Wow. What a race! I just returned home from a weekend in Squamish and my first Adventure Race of the season-MOMAR #1. This one may go down as the most challenging MOMAR to date-with epic elevation gain (over and over) and tonnes of self navigation-on and off the bike. There were highs such as keeping pace with teams of men (with huge quads and light XC bikes) on the grueling bike climb...and lows including debilitating inner thigh cramps while attempting to scramble up a verticle rock chute to the rappel site (more on that later)...and every emotion in between during the 5hour 45min-ish(final results tba) adventure race. Let me start at the beginning...
6:30am Saturday morning awoke to find my snotmonster buddy had decided to stick around for the race-ok, no problem, go with it.
7:15am Made my way with my super-volunteer-friend-Alli to Quest University and the start/finish for the race. Light rain, cool temp, no wind.
7:30 Set up bike at transition area ready to go with all my biking essentials (including newly adopted clipin shoe system).
8:00am Race maps released. Grab my map and sit in my warm car planning out my race strategy and checking out the route. There are basically 6 different legs to the race which covers at least 45kms of singletrack and some logging road. 19 checkpoints, 1 - 15km orienteering run/trek section, 1 100foot rappel and tonnes of self navigated biking. Discover that we are starting with a short run around the University grounds-LaMans style start to spread out the crowd on the way to the bikes. Looks like a couple of kms so I decide to run in my bike shoes and cut out a shoe transition right off the bat...head up to the bike transition for a warm up run and to switch around my shoes.
9:00am Race starts! Easy run around the campus then uphill (start of a couple hours up) to our bikes for a quick transition-running in the bike shoes was fine and idea works great. Bike uphill and into a short hike-a-bike section where we are stuck in a huge lineup of racers pushing bikes.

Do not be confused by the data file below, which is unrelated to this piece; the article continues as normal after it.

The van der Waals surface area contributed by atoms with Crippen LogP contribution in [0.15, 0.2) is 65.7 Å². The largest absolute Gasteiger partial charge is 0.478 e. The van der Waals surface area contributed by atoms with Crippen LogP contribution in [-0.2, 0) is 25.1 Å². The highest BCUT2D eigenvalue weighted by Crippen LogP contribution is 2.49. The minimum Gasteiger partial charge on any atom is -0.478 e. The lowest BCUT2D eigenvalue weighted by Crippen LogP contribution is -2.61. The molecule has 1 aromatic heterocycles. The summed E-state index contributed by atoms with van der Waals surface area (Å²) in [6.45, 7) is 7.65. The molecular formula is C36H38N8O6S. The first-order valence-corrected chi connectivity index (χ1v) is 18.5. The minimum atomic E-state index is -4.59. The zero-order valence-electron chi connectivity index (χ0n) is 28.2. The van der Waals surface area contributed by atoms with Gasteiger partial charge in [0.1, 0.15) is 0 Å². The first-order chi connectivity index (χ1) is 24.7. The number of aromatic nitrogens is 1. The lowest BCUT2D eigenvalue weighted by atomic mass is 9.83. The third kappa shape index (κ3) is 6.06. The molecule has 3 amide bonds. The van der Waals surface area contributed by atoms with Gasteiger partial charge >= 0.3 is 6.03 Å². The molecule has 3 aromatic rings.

Orienteering: After a few minutes we are at the orienteering section and told to drop our bikes, get our punch (check point) and grab an orienteering map. Switch into sneakers and my equipment goes a bit nutz on me for a second: Bike glasses hit the deck and lenses blow out then my pack strap rips right out of the buckle as I take of my pack to grab my sneakers. ooops and ooops. Pick up the pieces and tighten up my 'kit' then grab my map and plan out my route. I struggled with my decisions on route selection for this course! Kept having second thoughts and spent WAY too much time standing still and thinking about my next move. **Must work on committing to my decisions cause precious minutes were lost to rediculous inner dialogue! This is one of the challenges of solo racing-there is no second voice to confirm your decisions. It is amazing what a little confirmation can do for confidence. Anyways-found the CPs easily as the locations were not tricky-just had a hard time deciding on the fastest route to get there. Felt like I had made all the wrong decisions and expected to see most people finished when I got back to my bike. The terrain had some serious ups and downs that could not be avoided - and it was perfect Kusam Klimb training! After finding my last check point I cut through the bush to my exit road and hauled downhill back to my bike....only to find that I was the first female to complete the course! Bonus! Let the bike climb begin...